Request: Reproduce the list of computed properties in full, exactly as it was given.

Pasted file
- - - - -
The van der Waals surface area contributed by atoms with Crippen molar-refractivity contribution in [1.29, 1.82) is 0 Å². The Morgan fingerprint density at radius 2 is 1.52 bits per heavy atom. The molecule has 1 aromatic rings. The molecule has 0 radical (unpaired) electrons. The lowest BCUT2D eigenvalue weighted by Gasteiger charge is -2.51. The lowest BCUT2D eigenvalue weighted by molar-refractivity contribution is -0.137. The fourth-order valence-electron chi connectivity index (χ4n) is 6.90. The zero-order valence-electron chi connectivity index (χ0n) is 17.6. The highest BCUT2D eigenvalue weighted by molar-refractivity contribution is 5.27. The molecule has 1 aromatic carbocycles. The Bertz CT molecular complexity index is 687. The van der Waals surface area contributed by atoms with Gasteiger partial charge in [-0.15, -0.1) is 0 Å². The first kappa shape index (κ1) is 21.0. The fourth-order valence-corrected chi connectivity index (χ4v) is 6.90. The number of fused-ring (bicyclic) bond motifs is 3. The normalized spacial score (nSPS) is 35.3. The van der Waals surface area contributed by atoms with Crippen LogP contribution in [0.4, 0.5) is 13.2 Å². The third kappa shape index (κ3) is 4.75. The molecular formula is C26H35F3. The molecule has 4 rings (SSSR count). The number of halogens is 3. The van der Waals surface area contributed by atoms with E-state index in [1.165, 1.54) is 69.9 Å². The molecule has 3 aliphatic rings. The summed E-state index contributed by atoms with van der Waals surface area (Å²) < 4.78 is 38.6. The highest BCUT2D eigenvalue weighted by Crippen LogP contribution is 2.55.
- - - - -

The van der Waals surface area contributed by atoms with Crippen molar-refractivity contribution in [1.29, 1.82) is 0 Å². The Morgan fingerprint density at radius 2 is 1.52 bits per heavy atom. The molecule has 1 aromatic rings. The molecule has 0 radical (unpaired) electrons. The lowest BCUT2D eigenvalue weighted by Gasteiger charge is -2.51. The lowest BCUT2D eigenvalue weighted by molar-refractivity contribution is -0.137. The fourth-order valence-electron chi connectivity index (χ4n) is 6.90. The zero-order valence-electron chi connectivity index (χ0n) is 17.6. The highest BCUT2D eigenvalue weighted by molar-refractivity contribution is 5.27. The molecule has 1 aromatic carbocycles. The Bertz CT molecular complexity index is 687. The van der Waals surface area contributed by atoms with Gasteiger partial charge in [-0.15, -0.1) is 0 Å². The first kappa shape index (κ1) is 21.0. The fourth-order valence-corrected chi connectivity index (χ4v) is 6.90. The number of fused-ring (bicyclic) bond motifs is 3. The normalized spacial score (nSPS) is 35.3. The van der Waals surface area contributed by atoms with Crippen LogP contribution in [0.4, 0.5) is 13.2 Å². The third kappa shape index (κ3) is 4.75. The molecular formula is C26H35F3. The molecule has 4 rings (SSSR count). The number of halogens is 3. The van der Waals surface area contributed by atoms with E-state index in [1.165, 1.54) is 69.9 Å². The molecule has 3 aliphatic rings. The summed E-state index contributed by atoms with van der Waals surface area (Å²) < 4.78 is 38.6. The highest BCUT2D eigenvalue weighted by Crippen LogP contribution is 2.55.